The chapter below is from the sci-fi, triller book Fear is in the Air by Eva Newermann
Little Haiti, Florida
My parents are dead. A man called Sunny killed them at our home.
I’m happy to say that the Sun doesn’t shine on his brutal face anymore. I killed the bastard.
We lived in Little Haiti in Miami. My dad was a salesman, and on the road a lot. He was a happy man, always with a good story to tell. He never got tired of telling people the story of where my name Ewa came from. This is his story.
“The Boss” (that’s what he used to call Mom) “and I went on our honeymoon to Hawaii.
“One evening we were having dinner next to a woman who was celebrating her 100th birthday. She looked great to be that old and from the white look of her skin and hair, we could tell she was an albino.
“After a while she invited us over to her table. We all got a glass of champagne and strange things started happening. She took both my hands in hers and it felt like electricity was going through my whole body.
“She said with a crooked smile. ‘I can feel you are a good person. If you follow my advice, nine months from now you two will have a beautiful baby girl.’ My wife raised her champagne glass, ‘I’ll drink to that!’
“The old lady took out a little silver bottle, put it in my pocket and whispered in my ear, ‘Drink this before you make love tonight.’
“Then she took my wife’s hand. My wife jumped in her seat and I realized she was feeling this weird electricity too. The old lady gave her a silver bottle, the same as mine, then whispered something in her ear; her face got flushed and she laughed.
“The rest of the evening we were all drinking champagne, but I took it easy; after all, I was driving us home that night.
“The old woman kept ‘charging’ us every half hour and it felt good.
“When we finally got on our way we were excited and amorous. We saw this beautiful beach and it just seemed like a terrific idea to drink whatever it was in the bottles and imitate Deborah Kerr and Burt Lancaster in ‘From Here to Eternity.’
“The content of the bottles tasted just like water and we kept them.” Now, his finger would point to our bookshelf where we all could see the two mysterious silver bottles standing.
He continues. “When we left the beach we saw a big sign saying, Ewa Beach – Welcome Back.” At this point Dad would put me on his knee and ruffle my hair, saying, “Nine months later Ewa was born.”
When I was eight years old we got a kitten and a puppy. Dad, who was a big James Bond fan, named my brother James and the cat, Pussy Galore. The dog, a Doberman, we named Killer.
Dad thought getting a watchdog was a good idea since we lived in a high crime area.
Yeah, Killer turned out to be a great watchdog. We would know every time somebody approached the house, because Killer would run and hide behind the sofa! Of course, by that time we really loved him, so we couldn’t get a new dog.
Pussy Galore, with her gray and white fur, was my favorite. She liked to sleep in my bed every night.
My dad was always playing pranks on my mom. The one I remember best happened when she was out one day buying groceries. I guess I was about seven years old.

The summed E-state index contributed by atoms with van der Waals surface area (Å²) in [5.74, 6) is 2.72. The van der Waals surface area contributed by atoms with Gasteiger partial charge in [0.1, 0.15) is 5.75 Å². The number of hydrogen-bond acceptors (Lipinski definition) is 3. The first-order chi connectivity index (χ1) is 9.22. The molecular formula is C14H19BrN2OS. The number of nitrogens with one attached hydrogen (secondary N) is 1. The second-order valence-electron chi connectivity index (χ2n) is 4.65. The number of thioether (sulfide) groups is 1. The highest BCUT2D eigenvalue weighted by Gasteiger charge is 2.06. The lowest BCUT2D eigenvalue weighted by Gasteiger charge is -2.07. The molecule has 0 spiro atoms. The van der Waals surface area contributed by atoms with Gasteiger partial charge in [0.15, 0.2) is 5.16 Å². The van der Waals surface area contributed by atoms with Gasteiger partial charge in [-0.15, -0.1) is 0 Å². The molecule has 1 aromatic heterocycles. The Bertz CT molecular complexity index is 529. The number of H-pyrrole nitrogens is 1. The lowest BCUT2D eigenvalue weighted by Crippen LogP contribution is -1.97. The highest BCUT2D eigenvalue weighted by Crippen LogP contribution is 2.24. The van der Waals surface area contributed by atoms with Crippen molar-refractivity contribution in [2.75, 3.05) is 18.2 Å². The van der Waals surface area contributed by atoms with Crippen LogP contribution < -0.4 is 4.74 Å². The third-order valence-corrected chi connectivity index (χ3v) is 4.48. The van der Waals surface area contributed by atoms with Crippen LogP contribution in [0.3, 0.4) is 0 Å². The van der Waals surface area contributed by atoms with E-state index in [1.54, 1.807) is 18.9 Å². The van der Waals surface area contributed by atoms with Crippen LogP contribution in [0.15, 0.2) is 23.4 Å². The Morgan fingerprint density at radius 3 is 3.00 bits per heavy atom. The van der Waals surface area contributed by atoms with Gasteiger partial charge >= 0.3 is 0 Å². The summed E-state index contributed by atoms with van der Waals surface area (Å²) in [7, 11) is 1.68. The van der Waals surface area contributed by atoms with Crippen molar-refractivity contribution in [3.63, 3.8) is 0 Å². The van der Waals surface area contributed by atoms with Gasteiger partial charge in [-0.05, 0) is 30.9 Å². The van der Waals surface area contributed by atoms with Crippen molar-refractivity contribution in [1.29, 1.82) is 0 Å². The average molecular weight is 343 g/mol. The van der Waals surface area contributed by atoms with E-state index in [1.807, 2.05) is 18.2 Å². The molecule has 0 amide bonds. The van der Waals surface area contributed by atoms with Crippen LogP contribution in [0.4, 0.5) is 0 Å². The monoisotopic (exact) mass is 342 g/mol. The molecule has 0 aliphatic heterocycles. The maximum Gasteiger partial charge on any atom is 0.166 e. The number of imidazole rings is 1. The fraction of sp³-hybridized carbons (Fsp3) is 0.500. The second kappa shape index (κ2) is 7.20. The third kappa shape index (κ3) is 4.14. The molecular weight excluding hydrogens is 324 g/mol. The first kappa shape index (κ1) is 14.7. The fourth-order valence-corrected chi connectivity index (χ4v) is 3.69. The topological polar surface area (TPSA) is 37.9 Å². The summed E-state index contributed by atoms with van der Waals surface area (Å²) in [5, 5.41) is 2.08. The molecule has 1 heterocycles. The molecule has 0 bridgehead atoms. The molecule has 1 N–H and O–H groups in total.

“Ewa!” my dad called. “Let’s have some fun when mom gets back!”
He came running with a large white sheet and scissors in his hands. He started cutting holes into the sheet. With his red fuzzy curls bouncing up and down on his head, his large eyebrows, also red, he looked like a comical troll to me.
James joined us. My dad was struggling to get the sheet over his head.
“Ewa, get me the biggest kitchen knife you can find!”
He pulled one of the kitchen chairs close to the front door.
When I handed him the huge knife, all we could see was his green eyes, sparkling through the holes in the sheet. He jumped up on the chair and the sheet was so long it reached all the way down to the floor.
“Mom should be back any minute now,” he whispered. “Let’s just hope she hasn’t bought anything that will break, because she will be so spooked she’ll drop everything.”
I could hear him clucking behind the sheet.
Suddenly there were footsteps on the porch. When they stopped outside the door, my dad threw open the door, with the large knife raised high over his head he screamed, “ARRGHHH!”
Outside, two nuns, in their black and white habits and bearing a collection cup, started screaming louder than my dad.
Their tin cup went flying into the air. All the coins were scattered when the cup hit the porch. They started running, still screaming, down the road.
My dad, now down off the chair, lifting the sheet around his waist, knife still in hand, was yelling: “Wait! Wait! This is not what it looks like!”
He was waving the knife, running after them.
“Come back! Come back! I’ll give you some money!”
The screaming nuns turned a corner. My dad stumbled and fell. James and I were standing there paralyzed, openmouthed, on the porch, not believing our eyes.
Of course, this story was told, repeatedly, down through the years. My mom would always shake her head and tell my dad how erratic he was, but she would be cracking a smile, too.
My dad did finally track down the nuns. He apologized and donated some money to their church.